Like many business owners, you’re an expert in your field, and you’re not only the reason your business exists, but you’re the reason it still exists. You will never find another person as devoted to your business as you are. You know that there are many factors that contribute to your success. Seasonality is a good thing during your busy season, but it can be nerve wracking during the slower months.
While it’s not getting cooler yet, we know it’s not too long until Labor Day weekend and the “official” end to the summer season. Vacations are over, kids are back at school, and the streets are quieter. After a busy summer, many small businesses experience a drop in sales. If this describes your business, you may be thinking, “how can I make the profits from my busy summer months stretch as far as possible?”
There’s a ton of advice out there on how to manage your budget and things you can do to reduce your expenses. I’m going to assume you’ve already thought of all the obvious things you can do, and that you don’t need to be told to quit spending money on summer decorations.
Here are three areas you can use as a measuring stick to make sure you know what your financial position is and what you need to make it to next season.
Look at the Metrics:
We’ve talked a lot about evaluating your metrics this summer. That’s because knowing the details & the trends of your business is the only way you will be able to measure how you’ve done in the past and what you need (and don’t need) to succeed in the future. There are so many metrics to measure, and every business will have different needs. Pick 2-3 metric that are business critical and check in on them like your kids (or grandkids) check in on their favorite stars on SnapChat. (i.e. frequently)
Stop spending on certain items, change your marketing if your CPA is getting too high, switch up your inventory if it’s not turning over as fast as it used to. Metrics won’t do the work for you, but they’ll help you work smarter—because they’ll identify what business activities need your attention.
Prioritize Your Expenses:
You’ve done a great job managing your busy season to bring in as much revenue as possible. Now, when you’re cash rich, is a good time to look into the future and make the big decisions on what expenses are most critical to your continued success. Do you have repairs to make? Should you expand into a new region? Build up your marketing? What can you do without?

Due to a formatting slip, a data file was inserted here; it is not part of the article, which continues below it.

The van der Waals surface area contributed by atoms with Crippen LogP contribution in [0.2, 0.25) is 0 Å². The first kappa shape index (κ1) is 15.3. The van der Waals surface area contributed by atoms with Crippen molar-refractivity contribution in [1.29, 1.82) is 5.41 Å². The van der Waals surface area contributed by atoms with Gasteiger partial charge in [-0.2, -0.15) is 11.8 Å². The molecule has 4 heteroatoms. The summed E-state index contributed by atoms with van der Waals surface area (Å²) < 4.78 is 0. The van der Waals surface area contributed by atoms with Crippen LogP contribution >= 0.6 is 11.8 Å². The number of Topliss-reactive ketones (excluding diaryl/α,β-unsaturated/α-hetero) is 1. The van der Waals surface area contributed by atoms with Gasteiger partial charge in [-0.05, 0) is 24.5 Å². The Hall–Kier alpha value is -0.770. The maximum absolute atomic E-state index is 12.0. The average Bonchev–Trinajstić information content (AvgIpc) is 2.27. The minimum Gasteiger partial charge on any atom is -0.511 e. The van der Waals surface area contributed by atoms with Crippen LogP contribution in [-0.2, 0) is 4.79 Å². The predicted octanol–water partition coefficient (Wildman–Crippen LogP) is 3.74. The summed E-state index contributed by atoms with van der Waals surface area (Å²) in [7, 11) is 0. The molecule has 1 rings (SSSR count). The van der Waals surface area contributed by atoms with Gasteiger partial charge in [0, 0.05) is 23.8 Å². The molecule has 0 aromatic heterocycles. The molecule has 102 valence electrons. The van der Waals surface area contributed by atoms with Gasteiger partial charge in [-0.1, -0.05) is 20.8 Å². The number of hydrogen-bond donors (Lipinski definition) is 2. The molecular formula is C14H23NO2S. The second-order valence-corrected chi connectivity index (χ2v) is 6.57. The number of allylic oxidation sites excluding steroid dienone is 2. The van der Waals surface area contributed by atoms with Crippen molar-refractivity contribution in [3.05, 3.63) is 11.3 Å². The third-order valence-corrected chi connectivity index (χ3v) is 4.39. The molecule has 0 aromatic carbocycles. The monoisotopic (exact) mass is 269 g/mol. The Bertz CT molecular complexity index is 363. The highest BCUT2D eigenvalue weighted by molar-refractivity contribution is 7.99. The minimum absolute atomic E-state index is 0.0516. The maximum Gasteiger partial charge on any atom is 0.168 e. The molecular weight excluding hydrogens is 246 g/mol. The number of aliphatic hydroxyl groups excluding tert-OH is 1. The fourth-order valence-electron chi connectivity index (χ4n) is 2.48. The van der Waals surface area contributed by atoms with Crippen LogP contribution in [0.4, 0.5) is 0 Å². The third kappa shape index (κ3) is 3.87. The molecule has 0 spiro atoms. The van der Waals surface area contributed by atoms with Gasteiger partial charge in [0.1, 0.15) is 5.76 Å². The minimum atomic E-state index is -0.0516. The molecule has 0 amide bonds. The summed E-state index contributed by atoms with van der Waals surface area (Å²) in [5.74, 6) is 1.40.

I went to school for design, and a professor once told me something that I’ll never forget: because it’s true in all aspects of life, not only in design. He said, “It’s always harder to take away than to add, but your design won’t be the best it can be until you’ve taken away everything that isn’t 100% necessary for it to work.”
I’ll clarify that he didn’t mean every design needs to be bare, but that you should not create without purpose. If you apply this method to your business and comb through your expenses and process, it’s likely you’ll find things that weigh you down more than they raise you up.
What You Should Look Out For:
The phrase, “everything is 20:20 in hindsight” is a phrase that has always irked me because: of course it is! I dislike when people say obvious things, so I will always try not to do that to you, but sometimes conventional ideas are glossed over for their obvious nature and need to be brought to the surface.
The goal of a business owner is not to look back and see what they did wrong, but to be able to predict how to avoid making mistakes to begin with. Ty Kiisel, our resident small business educator, and I talked a lot about how a business owner can tell if they are doing well financially. He started to talk about financial statements (yawn), but then he started talking about something that made complete sense to me. He brought up this idea that every business should aim for a 2:1 current assets to current liabilities ratio. He specifically pointed out that most businesses will never reach the perfect 2:1 ratio, but that if your ratio is less than 1:1 and is in negative territory this is something to worry about.
If you’re consistently looking at your metrics as I mentioned above, you will notice, with plenty of time, if you’re trending in the wrong direction and will be able to fix the issue before it becomes a serious problem. Do your financials add up? Do your marketing costs and plans continue to make sense? Are your customers leaving positive feedback? Are you getting the best deal on your inventory? Can you renegotiate your internet/phone plan (yes, you can)?
There are hundreds of ways your business can stretch your profits from your busy season to last until the next uptick. My goal is to inspire you to find what works for your business and keep going strong.